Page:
Calling All Agents of Change
3. Long-term accomplishments must be valued as highly as short-term gains. This is tough for many organizations because meeting revenue goals this year — or this month — is often the most compelling focus. But long-term financial growth will happen only if all key players learn how to balance these competing pressures.
Top leadership must demand balance, or it won’t happen. Short-term pressures always will prevail unless the CEO and senior management understand the importance of long-term donor-behavior trends, new-donor acquisition needs and the creation of net present value — the key building blocks of financial growth.
4. Donors deserve more respect, more control over organizations and more opportunities for participation. We know donors are changing as more and more baby boomers enter their prime giving years, so why haven’t we changed to accommodate them?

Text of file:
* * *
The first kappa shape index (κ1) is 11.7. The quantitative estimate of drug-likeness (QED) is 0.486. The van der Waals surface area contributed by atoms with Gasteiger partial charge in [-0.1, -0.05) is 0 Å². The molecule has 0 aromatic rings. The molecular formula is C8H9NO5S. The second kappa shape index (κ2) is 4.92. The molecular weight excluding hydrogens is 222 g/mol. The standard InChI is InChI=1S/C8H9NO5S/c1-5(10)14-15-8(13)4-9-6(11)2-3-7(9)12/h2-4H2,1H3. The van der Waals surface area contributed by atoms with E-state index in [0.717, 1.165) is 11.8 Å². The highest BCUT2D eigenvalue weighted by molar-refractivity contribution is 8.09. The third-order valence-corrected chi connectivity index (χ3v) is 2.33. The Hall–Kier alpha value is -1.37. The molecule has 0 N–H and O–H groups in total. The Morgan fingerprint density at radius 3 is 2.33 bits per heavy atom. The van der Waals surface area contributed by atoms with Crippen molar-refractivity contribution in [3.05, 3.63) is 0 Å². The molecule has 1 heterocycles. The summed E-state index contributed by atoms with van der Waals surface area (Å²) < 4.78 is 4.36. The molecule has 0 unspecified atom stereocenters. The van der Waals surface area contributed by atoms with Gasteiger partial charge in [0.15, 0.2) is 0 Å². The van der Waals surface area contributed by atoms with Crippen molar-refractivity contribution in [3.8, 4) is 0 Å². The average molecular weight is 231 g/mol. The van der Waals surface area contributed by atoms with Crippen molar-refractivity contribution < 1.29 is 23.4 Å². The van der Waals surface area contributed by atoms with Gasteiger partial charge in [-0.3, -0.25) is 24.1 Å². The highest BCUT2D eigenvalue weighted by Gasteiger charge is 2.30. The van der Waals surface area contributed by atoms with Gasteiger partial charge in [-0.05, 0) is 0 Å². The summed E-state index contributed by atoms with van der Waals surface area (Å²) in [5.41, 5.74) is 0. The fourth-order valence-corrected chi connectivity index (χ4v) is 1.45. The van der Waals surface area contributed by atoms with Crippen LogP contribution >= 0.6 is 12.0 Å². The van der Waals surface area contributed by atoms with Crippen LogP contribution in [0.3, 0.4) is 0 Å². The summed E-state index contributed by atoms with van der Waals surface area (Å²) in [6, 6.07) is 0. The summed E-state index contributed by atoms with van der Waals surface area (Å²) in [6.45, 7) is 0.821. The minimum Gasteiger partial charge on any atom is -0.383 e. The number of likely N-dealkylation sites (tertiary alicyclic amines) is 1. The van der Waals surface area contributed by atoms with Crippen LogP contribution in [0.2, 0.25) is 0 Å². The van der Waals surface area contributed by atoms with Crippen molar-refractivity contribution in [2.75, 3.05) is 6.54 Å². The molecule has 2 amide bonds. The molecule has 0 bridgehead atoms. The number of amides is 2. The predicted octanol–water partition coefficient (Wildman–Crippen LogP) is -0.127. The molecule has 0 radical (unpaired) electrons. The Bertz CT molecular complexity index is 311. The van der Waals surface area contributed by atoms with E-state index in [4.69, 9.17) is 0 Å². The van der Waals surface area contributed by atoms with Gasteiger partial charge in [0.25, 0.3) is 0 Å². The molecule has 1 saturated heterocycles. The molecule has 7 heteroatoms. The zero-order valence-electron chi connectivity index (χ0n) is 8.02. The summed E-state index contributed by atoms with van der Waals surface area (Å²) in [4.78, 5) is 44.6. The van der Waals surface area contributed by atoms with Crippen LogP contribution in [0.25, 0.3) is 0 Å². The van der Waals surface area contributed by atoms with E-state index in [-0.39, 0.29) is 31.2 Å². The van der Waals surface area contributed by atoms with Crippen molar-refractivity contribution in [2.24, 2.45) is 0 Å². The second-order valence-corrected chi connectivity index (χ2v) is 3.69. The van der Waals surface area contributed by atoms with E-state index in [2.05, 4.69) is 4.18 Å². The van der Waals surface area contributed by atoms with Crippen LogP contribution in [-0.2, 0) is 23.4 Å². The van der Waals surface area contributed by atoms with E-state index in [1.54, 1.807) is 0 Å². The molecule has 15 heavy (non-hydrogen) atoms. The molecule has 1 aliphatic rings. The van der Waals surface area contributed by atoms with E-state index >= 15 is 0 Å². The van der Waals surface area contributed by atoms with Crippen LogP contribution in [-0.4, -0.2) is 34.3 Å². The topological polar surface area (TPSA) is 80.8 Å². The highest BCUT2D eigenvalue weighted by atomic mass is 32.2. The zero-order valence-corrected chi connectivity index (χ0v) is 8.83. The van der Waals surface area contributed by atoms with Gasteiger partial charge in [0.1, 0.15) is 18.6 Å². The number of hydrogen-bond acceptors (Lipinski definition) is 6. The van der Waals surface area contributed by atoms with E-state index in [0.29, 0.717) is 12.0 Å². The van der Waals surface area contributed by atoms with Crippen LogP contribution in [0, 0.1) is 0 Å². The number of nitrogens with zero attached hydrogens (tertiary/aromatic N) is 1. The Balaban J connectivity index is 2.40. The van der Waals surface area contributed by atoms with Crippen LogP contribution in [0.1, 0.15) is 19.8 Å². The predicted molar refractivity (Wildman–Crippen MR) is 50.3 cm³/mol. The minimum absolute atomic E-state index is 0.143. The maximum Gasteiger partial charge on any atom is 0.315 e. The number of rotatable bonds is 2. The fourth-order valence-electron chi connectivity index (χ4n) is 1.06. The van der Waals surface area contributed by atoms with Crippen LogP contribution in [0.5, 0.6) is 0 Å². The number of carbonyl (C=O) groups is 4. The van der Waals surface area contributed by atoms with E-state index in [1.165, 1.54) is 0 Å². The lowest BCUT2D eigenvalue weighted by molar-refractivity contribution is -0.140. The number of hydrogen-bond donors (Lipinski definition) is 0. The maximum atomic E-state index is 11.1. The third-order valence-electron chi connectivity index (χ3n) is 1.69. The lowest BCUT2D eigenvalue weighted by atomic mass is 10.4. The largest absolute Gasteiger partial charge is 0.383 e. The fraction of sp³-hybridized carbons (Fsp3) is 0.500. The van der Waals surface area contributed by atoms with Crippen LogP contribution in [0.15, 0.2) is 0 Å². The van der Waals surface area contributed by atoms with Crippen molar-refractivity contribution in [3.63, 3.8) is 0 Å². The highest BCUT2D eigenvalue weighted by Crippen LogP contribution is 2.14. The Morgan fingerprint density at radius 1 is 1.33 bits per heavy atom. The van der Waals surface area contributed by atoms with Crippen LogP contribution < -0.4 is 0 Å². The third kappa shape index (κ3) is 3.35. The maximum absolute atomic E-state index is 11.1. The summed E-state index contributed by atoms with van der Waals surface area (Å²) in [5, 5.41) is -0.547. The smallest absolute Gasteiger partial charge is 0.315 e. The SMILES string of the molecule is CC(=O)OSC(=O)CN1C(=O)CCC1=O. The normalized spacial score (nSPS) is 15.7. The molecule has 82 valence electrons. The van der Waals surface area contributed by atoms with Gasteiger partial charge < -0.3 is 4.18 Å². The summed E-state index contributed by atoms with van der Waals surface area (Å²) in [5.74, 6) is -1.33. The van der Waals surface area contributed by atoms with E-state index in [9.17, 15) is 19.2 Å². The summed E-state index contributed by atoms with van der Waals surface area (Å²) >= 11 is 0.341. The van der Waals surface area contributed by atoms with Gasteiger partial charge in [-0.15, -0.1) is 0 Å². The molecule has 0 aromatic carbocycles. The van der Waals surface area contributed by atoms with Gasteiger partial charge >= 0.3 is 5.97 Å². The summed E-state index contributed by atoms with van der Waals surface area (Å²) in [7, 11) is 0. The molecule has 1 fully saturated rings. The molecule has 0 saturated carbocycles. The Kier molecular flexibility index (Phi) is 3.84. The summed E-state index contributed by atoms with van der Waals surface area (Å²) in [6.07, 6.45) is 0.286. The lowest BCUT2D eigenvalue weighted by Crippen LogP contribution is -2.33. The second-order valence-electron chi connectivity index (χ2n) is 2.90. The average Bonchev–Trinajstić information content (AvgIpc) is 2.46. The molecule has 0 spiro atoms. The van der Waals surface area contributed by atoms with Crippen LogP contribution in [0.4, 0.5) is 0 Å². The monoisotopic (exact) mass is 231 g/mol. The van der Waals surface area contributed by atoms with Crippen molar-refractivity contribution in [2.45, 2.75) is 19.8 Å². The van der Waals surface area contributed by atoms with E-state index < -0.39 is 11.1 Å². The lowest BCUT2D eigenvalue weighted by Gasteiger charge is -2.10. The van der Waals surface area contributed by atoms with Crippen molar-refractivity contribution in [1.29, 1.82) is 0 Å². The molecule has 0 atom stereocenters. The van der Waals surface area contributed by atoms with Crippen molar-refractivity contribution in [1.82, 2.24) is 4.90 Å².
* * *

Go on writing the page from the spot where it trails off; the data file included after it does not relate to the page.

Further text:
A participant in the Tucson dialog said it well when she observed that “the doctor-patient relationship has changed dramatically in recent years; we demand to know more about our doctor and our choices.”
Exactly. And the same people who’ve changed the doctor-patient relationship are changing the donor-organization relationship, too.
The most successful social-enterprise organizations of the future will be those that allow donors to lead. Those who empower their donors to accomplish their deepest desires. These organizations will flourish.
Timothy Burgess is co-founder and senior strategist at direct-response fundraising firm Merkle/Domain. Contact: firstname.lastname@example.org.